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Sunday, June 19, 2016

Masterpiece On The Chopper's Block


Citizen Kane Comes To Television

Citizen Kane Makes L.A. Art House Landing in May, 1956 


First off, research for this piece was done primarily by writer/historian Russell Merritt, who generously shared with me his findings. We both were interested in movie afterlives on TV, especially notable ones like Citizen Kane. I waited on good visuals before doing this post, and so came ads for Gotham's first televising of Kane during Thanksgiving week of 1958. This wasn't the film's TV premiere, however. Los Angeles seems to have had first home exposure to Citizen Kane on January 6, 1958, over Channel 9, KHJ (the station ran Kane each night for a week, save Saturday). Most of the RKO library had been playing television from 1956, but some titles were withheld, including Citizen Kane. The reason was a theatrical reissue, Kane enjoying success at art houses and even a few mainstream situations. I'm aware of no TV broadcasts of Kane prior to L.A.'s in January 1958, but would welcome data to the contrary. New York's WOR (Channel 9) had Citizen Kane some months later (November 1958) on its Million Dollar Movie, a showcase for their RKO library. There were two primetime playoffs each night of Thanksgiving week, the first at 7:30, and again at 10:30. The Welles classic occupied a two-hour time slot, with regular programming during the 9:30-10:30 break between the two Kane showings (among these, Science-Fiction Theatre, Harness Racing from Yonkers, Top Pro Golf, and Man Without A Gun, starring Rex Reason). Variety noted fact that ads for WOR's broadcast were carried in the Hearst-owned New York Journal-American, a newspaper that had banned mention of Orson Welles or Citizen Kane when the film was released in 1941.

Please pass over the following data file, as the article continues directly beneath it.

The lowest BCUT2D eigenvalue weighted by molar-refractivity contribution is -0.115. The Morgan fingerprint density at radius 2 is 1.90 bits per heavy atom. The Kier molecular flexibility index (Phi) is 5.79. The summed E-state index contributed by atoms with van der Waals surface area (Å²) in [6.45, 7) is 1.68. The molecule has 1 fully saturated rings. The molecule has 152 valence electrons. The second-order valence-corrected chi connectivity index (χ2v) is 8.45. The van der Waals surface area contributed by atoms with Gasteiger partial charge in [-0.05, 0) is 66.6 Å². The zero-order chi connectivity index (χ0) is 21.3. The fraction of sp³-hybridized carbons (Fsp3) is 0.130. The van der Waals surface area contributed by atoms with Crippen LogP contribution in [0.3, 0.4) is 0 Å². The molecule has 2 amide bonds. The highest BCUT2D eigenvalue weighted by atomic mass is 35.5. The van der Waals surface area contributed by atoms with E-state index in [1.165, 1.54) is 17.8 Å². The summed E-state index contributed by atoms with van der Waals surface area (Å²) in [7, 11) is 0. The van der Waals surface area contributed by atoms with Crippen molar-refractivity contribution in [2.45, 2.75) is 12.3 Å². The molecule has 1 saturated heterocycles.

Welcome as it may have been to free viewing, there were those who deplored surgery WOR performed on Citizen Kane. The New York Times' Jack Gould spoke for disaffected fans of Welles and his masterpiece. To Gould's mind, any viewing experience would be compromised by "the rules of TV advertising." While acknowledging the station's expansion from a customary ninety-minute slot to two hours for Kane, Gould condemned "a total of nine interruptions" during the film. Within these, the columnist estimated "roughly twenty advertisements for individual services, plus several more advertisements in behalf of WOR-TV's own schedule." Citizen Kane ran 119 minutes, so of course there would have to be cuts. What remained of Kane was free at least, thus a far larger NY audience seeing it on the "Million Dollar Movie" than had done so in paying situations. Citizen Kane would widen reach into other television markets. Chicago saw it on December 4, 1958 ... in a ninety-minute time slot, so imagine the vivisection when you factor in that plus commercials inserted. WTTG in Washington had a 1-4-59 broadcast along with an interesting blurb in TV listings: "The movie parallels the life of a great publishing figure who was the Nation's most successful failure." A slam on departed Hearst by a rival paper?